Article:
- Cubs president of baseball operations Theo Epstein says manager Dale Sveum isn't to blame for the team's poor record, ESPNChicago.com's Doug Padilla writes, citing an interview on ESPN 1000. The Cubs just don't have the talent to provide Sveum with good options right now, Epstein says. "I think Dale is taking a lot of heat for the fact that we don't have currently a roster that is talented enough to regularly win baseball games," says Epstein. "We just don't."
- Epstein also says the Cubs will not release Ian Stewart, Padilla notes. The Cubs suspended Stewart after he sent a series of tweets complaining that the club was unlikely to promote him. "He hasn't lived up to our expectations but he is a human being and his career is at stake," Epstein says. Stewart has hit .168/.286/.372 for Triple-A Iowa this season.
The Mets have generated most of the division's headlines today thanks to Zack Wheeler's official promotion to the Major Leagues, the signing of second-round draft pick Andrew Church and the news that the team plans to hold onto closer Bobby Parnell through the trade deadline. Here's the latest from elsewhere around the NL East...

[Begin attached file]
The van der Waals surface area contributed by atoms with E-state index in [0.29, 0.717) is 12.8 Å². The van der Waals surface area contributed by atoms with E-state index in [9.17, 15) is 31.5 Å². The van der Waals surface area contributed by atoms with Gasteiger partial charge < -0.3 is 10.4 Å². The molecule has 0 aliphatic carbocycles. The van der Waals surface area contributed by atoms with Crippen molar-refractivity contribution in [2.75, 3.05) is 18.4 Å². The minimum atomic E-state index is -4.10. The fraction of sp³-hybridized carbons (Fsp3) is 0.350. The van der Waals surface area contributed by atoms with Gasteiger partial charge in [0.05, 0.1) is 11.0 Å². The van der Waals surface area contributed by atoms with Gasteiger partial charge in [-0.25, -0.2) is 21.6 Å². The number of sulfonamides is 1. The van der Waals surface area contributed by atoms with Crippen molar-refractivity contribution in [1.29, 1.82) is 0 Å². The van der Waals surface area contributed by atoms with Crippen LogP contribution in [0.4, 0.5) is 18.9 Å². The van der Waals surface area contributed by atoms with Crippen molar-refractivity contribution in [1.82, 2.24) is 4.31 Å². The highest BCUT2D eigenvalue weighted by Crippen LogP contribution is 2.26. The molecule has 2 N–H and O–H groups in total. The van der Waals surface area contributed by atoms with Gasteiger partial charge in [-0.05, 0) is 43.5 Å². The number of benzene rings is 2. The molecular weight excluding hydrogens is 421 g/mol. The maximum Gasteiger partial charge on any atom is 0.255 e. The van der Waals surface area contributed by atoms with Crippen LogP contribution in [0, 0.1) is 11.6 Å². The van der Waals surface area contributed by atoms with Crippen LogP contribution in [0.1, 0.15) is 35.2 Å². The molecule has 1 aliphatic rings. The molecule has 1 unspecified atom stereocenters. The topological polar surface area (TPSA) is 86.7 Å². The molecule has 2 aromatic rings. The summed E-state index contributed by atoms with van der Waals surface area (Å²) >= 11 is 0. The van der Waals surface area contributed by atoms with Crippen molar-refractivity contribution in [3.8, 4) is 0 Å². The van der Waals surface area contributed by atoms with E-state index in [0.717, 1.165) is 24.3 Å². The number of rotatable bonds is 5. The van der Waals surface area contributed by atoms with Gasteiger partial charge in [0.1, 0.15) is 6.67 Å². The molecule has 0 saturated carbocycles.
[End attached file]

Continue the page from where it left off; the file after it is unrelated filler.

- "There’s no indication the Tigers are pursuing Jonathan Papelbon," John Lowe of the Detroit Free Press writes. The Tigers, Cardinals and Red Sox were recently cited by the Boston Globe's Nick Cafardo as some of the teams the Phillies believed would form a market for Papelbon at the trade deadline given those clubs' lack of a proven closer. Detroit has the most pressing need for a closer and money has rarely been an object for the club in recent years, though the Tigers may instead pursue a less-expensive bullpen option than Papelbon.
- "I don't do five year plans -- other organizations do, I guess," Phillies GM Ruben Amaro told reporters (including David Murphy of the Philadelphia Daily News) today, though Amaro did describe how long-term planning plays a natural role in his decisions. Murphy opines that Amaro may need to take the long view as the team approaches the trade deadline given that past moves such as the Ryan Howard extension have backfired and left the Phillies a flawed, expensive probable non-contender.
- B.J. Upton is finally hitting (a .946 OPS in 53 June plate appearances) after a horrible first two months. David O'Brien of the Atlanta Journal-Constitution talks to the outfielder and several of his Braves teammates about those early-season struggles. Hitting coach Greg Walker noted that other recent major free agent hitters like Albert Pujols, Josh Hamilton and Adam Dunn also struggled upon joining new teams on big contracts.